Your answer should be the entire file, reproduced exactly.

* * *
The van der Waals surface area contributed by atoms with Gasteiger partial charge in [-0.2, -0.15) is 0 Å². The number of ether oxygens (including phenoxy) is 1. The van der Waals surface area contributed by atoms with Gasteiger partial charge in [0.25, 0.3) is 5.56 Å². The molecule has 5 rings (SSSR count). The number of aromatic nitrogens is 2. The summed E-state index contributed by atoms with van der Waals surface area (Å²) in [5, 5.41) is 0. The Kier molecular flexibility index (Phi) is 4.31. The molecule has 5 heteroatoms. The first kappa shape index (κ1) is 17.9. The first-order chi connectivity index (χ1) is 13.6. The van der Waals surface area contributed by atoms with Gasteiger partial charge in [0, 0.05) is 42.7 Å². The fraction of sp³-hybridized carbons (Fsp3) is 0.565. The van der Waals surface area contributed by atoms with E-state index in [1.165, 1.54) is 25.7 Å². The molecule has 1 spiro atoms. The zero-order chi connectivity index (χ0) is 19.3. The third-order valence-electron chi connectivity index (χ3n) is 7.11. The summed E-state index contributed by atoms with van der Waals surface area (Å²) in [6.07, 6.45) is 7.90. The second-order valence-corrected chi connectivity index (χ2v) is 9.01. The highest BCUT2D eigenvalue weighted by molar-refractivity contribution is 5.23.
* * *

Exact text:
The van der Waals surface area contributed by atoms with Gasteiger partial charge in [-0.2, -0.15) is 0 Å². The number of ether oxygens (including phenoxy) is 1. The van der Waals surface area contributed by atoms with Gasteiger partial charge in [0.25, 0.3) is 5.56 Å². The molecule has 5 rings (SSSR count). The number of aromatic nitrogens is 2. The summed E-state index contributed by atoms with van der Waals surface area (Å²) in [5, 5.41) is 0. The Kier molecular flexibility index (Phi) is 4.31. The molecule has 5 heteroatoms. The first kappa shape index (κ1) is 17.9. The first-order chi connectivity index (χ1) is 13.6. The van der Waals surface area contributed by atoms with Gasteiger partial charge in [0, 0.05) is 42.7 Å². The fraction of sp³-hybridized carbons (Fsp3) is 0.565. The van der Waals surface area contributed by atoms with E-state index in [1.165, 1.54) is 25.7 Å². The molecule has 1 spiro atoms. The zero-order chi connectivity index (χ0) is 19.3. The third-order valence-electron chi connectivity index (χ3n) is 7.11. The summed E-state index contributed by atoms with van der Waals surface area (Å²) in [6.07, 6.45) is 7.90. The second-order valence-corrected chi connectivity index (χ2v) is 9.01. The highest BCUT2D eigenvalue weighted by molar-refractivity contribution is 5.23.